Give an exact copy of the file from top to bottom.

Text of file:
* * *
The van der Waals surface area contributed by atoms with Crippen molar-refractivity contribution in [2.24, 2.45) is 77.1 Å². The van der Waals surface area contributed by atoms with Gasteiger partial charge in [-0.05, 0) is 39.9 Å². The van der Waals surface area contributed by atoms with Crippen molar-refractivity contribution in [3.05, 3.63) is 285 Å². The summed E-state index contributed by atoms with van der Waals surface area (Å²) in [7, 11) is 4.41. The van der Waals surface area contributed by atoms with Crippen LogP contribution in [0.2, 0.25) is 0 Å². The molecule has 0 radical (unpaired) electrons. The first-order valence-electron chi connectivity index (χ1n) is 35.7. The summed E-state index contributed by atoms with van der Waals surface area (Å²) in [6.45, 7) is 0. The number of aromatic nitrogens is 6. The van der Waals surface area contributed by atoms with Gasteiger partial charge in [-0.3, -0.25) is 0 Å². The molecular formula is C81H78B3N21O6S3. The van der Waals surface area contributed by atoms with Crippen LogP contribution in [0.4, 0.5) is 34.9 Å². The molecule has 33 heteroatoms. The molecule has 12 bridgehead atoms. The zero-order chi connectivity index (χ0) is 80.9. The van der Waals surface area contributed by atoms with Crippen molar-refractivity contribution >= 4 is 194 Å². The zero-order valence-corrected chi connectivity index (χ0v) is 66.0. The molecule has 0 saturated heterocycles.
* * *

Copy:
The van der Waals surface area contributed by atoms with Crippen molar-refractivity contribution in [2.24, 2.45) is 77.1 Å². The van der Waals surface area contributed by atoms with Gasteiger partial charge in [-0.05, 0) is 39.9 Å². The van der Waals surface area contributed by atoms with Crippen molar-refractivity contribution in [3.05, 3.63) is 285 Å². The summed E-state index contributed by atoms with van der Waals surface area (Å²) in [7, 11) is 4.41. The van der Waals surface area contributed by atoms with Crippen LogP contribution in [0.2, 0.25) is 0 Å². The molecule has 0 radical (unpaired) electrons. The first-order valence-electron chi connectivity index (χ1n) is 35.7. The summed E-state index contributed by atoms with van der Waals surface area (Å²) in [6.45, 7) is 0. The number of aromatic nitrogens is 6. The van der Waals surface area contributed by atoms with Gasteiger partial charge in [-0.3, -0.25) is 0 Å². The molecular formula is C81H78B3N21O6S3. The van der Waals surface area contributed by atoms with Crippen LogP contribution in [0.4, 0.5) is 34.9 Å². The molecule has 33 heteroatoms. The molecule has 12 bridgehead atoms. The zero-order chi connectivity index (χ0) is 80.9. The van der Waals surface area contributed by atoms with Crippen molar-refractivity contribution >= 4 is 194 Å². The zero-order valence-corrected chi connectivity index (χ0v) is 66.0. The molecule has 0 saturated heterocycles.